The Iconic Six Abilities in D&D that describe your characters physical and mental characteristics are:
Strength: A Measure of Physical Power
Dexterity: Measuring Agility
Constitution: Measuring Endurance
Intelligence: Measuring Reasoning and Memory
Wisdom: Measuring Perception and Insight
Charisma: Measuring Force of Personality
These traits are integral to how your character can interact with the world. They impact everything from social interactions, to how well you can physically traverse the environment, and how well you perform in combat.
Ability Scores and Modifiers
For this section though let’s look at the modifiers:
Those modifiers get added or subtracted from your rolls when you make a check against that ability.
Let’s say your Dexterity score on your character is 14. Looking at the chart, you see 14 is a +2 modifier. Now when the DM asks you to make a Dexterity saving throw for example, you would roll a d20 and add the +2 modifier for Dexterity that your character has.
Advantage and Disadvantage
Sometimes a special ability or spell tells you that you have advantage or disadvantage on an ability check, a saving throw, or an attack roll. When that happens, you roll a second d20 when you make the roll. Use the higher of the two rolls if you have advantage, and use the lower roll if you have disadvantage. For example, if you have disadvantage and roll a 17 and a 5, you use the 5. If you instead have advantage and roll those numbers, you use the 17.
– Players Handbook
So essentially, advantage is really nice to get. There are a lot of different ways to achieve advantage on something, but for now it’s just good to understand what it does.
Disadvantage would be the opposite, you try to avoid it, but you want the enemy to be disadvantaged if possible.
We have a guide to Proficiency Bonuses that goes into this topic, well worth checking out.
Essentially the proficiency bonus is based on your level. It starts at +2 and scales up from there. Here is a table for you:
|Experience Points||Level||Proficiency Bonus|
Proficiency bonuses are applied to actions using something or doing something you are proficient in. For example hitting something with a sword if you are proficient with swords. Picking a lock if you are proficient with thieves tools.
Ability checks are a test of one of your abilities: Strength, Dexterity, Constitution, Intelligence, Wisdom, Charisma.
Usually this is a number you have to hit with a d20 roll, plus or minus any modifiers. For example a Dexterity check of 12 to avoid falling down a slippery slope.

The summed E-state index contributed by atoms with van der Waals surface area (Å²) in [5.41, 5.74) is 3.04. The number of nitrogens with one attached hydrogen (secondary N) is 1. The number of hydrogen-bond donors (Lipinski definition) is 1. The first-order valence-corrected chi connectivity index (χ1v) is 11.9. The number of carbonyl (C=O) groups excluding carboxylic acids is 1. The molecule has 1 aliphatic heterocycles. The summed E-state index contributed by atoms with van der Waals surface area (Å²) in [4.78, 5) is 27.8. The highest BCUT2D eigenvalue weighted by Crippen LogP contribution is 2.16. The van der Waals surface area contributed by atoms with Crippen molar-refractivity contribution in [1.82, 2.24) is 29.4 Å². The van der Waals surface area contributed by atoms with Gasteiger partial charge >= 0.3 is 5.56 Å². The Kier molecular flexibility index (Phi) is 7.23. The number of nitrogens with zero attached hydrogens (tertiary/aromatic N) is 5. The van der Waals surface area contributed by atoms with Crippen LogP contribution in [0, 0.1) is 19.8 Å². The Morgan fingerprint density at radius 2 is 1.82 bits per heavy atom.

If the number is not specified, we have a chart to give you a starting point:
Using Each Ability
You may also see checks based on something other than the 6 abilities, but they are just sub-categories as follows:
- Sleight of Hand
- Animal Handling
You can see here that if you’re asked for a Perception Check, it’s essentially your Wisdom and any associated modifiers or proficiencies.
A saving throw–also called a save–represents an attempt to resist a spell, a trap, a poison, a disease, or a similar threat. You don’t normally decide to make a saving throw; you are forced to make one because your character or monster is at risk of harm. – Players Handbook
So if you need to make a Dex save, you simply roll a d20 and add any modifiers or proficiencies to your roll.
Saving throws can also be affected by Advantage and Disadvantage. Wizards get advantage on Intelligence saves for example. Fighters for Strength, and so on, outlined here:
Barbarian: STRENGTH, CONSTITUTION
Bard: DEXTERITY, CHARISMA
Cleric: WISDOM, CHARISMA
Druid: INTELLIGENCE, WISDOM
Fighter: STRENGTH, CONSTITUTION
Monk: STRENGTH, DEXTERITY
Paladin: WISDOM, CHARISMA
Ranger: STRENGTH, DEXTERITY
Rogue: DEXTERITY, INTELLIGENCE
Sorcerer: CONSTITUTION, CHARISMA
Warlock: WISDOM, CHARISMA
Wizard: INTELLIGENCE, WISDOM
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Rich is an avid D&D player and DM. He has been playing since the Advanced Dungeons & Dragons 1st and 2nd editions. He has run campaigns of various editions with family and friends for over 20 years. Playing DnD 5th Edition in person at local game stores and online with VTT’s over the past 10 years has provided a consistent connection to how the game has grown. He strongly believes in understanding the source material, but catering the games to your individual players. Feel free to ask anything in the comments or drop him an email: [email protected].